10. My impression is that the many in the current Vatican Hierachy want to diminish St John Paul II legacy as part of the plan to rewrite Catholic Doctrine according to accepted secular standards. In effect it is a twist of Saul Alinsky tatics to cause of disdain for St John Paul II to support that effort. Since the memory of St John Paul II seems to hinder their goal, why not try to demolish him legacy.

  11. I believe George Weigel’s analysis of this matter to be more accurate and informative. Believing the actual lies from McCarrick and certain US Bishops, and not able to see through or suspect the support and cover MCCarrick received from the lavender mafia in the hierarchy was regrettable. But it was at least understandable in view of JPII’s prior experience of dealing with Communist slanderous attacks on the clergy in his native Poland. My respect for the saintliness of JP II is undiminished.

  12. When the Church declares someone a Saint, it is an Infallible Proclamation that they are in Heaven. It is not meant to say that every single aspect of their lives was perfect and beyond reproach. St Celestine V was canonized for his personal Holiness despite the fact that he was a subpar Pope who only reigned five months. Pope Paul VI was considered a devout and Holy Man by those who knew him, and he did attempt to defend Church teaching (such as with his encyclical Humanae Vitae and by ordering Fr. Hardon to write The Catholic Catechism to counter theological progressivism in Catechesis) despite the fact that his Pontificate was rather chaotic, and his “reform” of the Liturgy was a complete disaster.

    If absolute perfection in all things were a requirement for canonization then there would be no Saints at all.

    • Paul VI was light years away from perfection. The martyrs of the early church were sinful, but they didn’t promote global sin, heresy, and evil like men such as Paul VI, John Paul II, or Alphonsus Liguori. Judas wasn’t perfect either, should we make him a saint too? What becomes the criteria for sainthood? Just any person, even if they believe and spread gigantic heresies, but then write a ten volume work on the Blessed Virgin Mary? It’s nonsense. John Paul II was canonized due to popularity and his promoting of the heresies of Vatican II. It was a way to canonize Vatican II.

      These men were canonized by Francis. This is the same Francis who says there is no hell and that atheists go to heaven. This is no longer the Catholic Church. I also refuse the canonization of Alphonsus Liguori, on the grounds that he spread heresy worldwide, and Gregory XVI accepted a Rothschild loan, which approved of usury on a massive and global scale. This was public heresy, and he was therefore outside of the church.

      Why not also say, “well, Stalin wasn’t perfect” or other nonsense? You have to judge their entire life and what they taught. It’s the same reason Origen and Tertullian aren’t saints, even though they both contributed a huge amount of good.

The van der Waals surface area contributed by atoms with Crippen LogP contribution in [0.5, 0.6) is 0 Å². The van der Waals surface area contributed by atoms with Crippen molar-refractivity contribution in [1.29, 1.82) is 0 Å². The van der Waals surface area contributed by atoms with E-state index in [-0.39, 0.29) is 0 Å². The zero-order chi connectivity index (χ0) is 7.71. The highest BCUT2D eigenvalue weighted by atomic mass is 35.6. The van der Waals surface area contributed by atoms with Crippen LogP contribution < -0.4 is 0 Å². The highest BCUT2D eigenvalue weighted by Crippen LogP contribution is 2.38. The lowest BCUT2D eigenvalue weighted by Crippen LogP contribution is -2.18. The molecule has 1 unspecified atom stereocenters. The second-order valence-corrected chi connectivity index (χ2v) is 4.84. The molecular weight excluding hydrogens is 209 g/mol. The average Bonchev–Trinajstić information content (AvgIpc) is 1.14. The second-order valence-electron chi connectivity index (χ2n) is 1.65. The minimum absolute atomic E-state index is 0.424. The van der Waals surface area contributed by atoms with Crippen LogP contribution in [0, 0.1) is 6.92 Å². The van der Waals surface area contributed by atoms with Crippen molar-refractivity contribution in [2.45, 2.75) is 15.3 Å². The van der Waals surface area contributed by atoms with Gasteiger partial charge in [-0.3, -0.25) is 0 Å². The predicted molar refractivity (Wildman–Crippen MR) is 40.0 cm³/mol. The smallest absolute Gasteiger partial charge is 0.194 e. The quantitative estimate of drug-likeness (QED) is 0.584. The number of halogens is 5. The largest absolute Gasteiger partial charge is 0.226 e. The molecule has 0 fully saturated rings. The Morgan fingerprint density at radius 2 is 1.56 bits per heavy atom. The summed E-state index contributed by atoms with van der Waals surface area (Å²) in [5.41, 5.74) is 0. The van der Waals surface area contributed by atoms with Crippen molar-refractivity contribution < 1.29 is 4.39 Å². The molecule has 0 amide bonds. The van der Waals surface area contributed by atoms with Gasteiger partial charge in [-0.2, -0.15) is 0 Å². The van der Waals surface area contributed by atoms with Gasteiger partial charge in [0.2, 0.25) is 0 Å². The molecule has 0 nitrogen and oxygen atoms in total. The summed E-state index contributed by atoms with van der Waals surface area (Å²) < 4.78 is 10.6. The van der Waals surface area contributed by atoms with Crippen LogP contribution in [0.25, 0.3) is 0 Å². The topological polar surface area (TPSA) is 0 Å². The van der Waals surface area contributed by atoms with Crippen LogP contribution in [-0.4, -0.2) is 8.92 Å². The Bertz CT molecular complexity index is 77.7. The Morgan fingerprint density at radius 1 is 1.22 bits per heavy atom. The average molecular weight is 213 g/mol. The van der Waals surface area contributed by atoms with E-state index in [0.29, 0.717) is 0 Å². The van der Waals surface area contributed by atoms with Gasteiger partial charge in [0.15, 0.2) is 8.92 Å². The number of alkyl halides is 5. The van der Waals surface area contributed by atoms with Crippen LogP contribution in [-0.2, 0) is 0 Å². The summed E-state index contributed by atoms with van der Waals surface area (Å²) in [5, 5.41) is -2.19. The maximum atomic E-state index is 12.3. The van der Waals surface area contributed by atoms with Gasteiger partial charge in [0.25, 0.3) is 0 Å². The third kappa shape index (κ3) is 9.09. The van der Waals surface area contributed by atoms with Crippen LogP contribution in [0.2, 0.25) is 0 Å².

• It’s the fifth of January, Mr. Newlin. Just how much did you drink on New Year’s Eve that it’s still affecting you so severely five days later?

  13. Imagine if Paul VI was examined based on his Episcopal appointments!!

    JPII is only guilty of a bit of gullibility in several of these cases…

    they attack him in death as they did in life, STILL A SAINT

  14. Saying, “a saint isn’t perfect” is a convenient way to cover up their massive scandals. John Paul II in praying with Jews and pagans made a public act of apostasy. The damage he did in 1986 was incredible. No pope had prayed with Jews since apostolic times until John Paul II did this. I don’t believe the church was somehow in error for over 1900 years, then suddenly John Paul II understood things that were somehow missed by the many pope saints previously. I refuse to accept that somehow John Paul II understood better than Pope St Leo or Pope St Gregory.

    Alphonsus Liguori taught probabilism, mental reservation, and he is the reason that contraception was accepted worldwide before Vatican II. To say, “he’s not perfect” is a way to brush under the rug the fact that he taught that contraception was ok, popes then approved it, and therefore millions and millions of mortal sins were committed, falling inline with the teaching of this “doctor of the church.” The teaching of Alphonsus Liguori has sent millions and millions to hell. This incredible level of evil was approved by the church. How is this possible? Alphonsus Liguori covered up his evil and sick writings with massive amounts of writing on the Blessed Virgin. I don’t care how much penance and writing he did, when he injected such incredible poison into the church by allowing contraception.

    You don’t just make someone a saint if they have these massive, gigantic, global sins on them. John Paul II was on a global stage praying with pagans. That alone keeps him from sainthood. Then he put a known predator in charge of the US church. These aren’t minor faults, but are calculated decisions by an old man in order to spread paganism and evil throughout the world.

    I refuse to see John Paul II as a saint. The sinful writings of Alphonsus Liguori are straight from the pit of hell. What a tragedy that laity would rather blindly follow Rome (like a good & obedient Jesuit) rather than seeing the truth right in front of them. It’s cowardice for laity to allow a pope to teach evil without saying anything. If a pope says black is white, it’s your job to say no it’s not.

1 Trackback / Pingback

  1. Por que os mártires saíram de moda? – Comunidade Católica Fiat Mihi

Leave a Reply to James Newlin Cancel reply

Your email address will not be published.

All comments posted at Catholic World Report are moderated. While vigorous debate is welcome and encouraged, please note that in the interest of maintaining a civilized and helpful level of discussion, comments containing obscene language or personal attacks—or those that are deemed by the editors to be needlessly combative or inflammatory—will not be published. Thank you.


*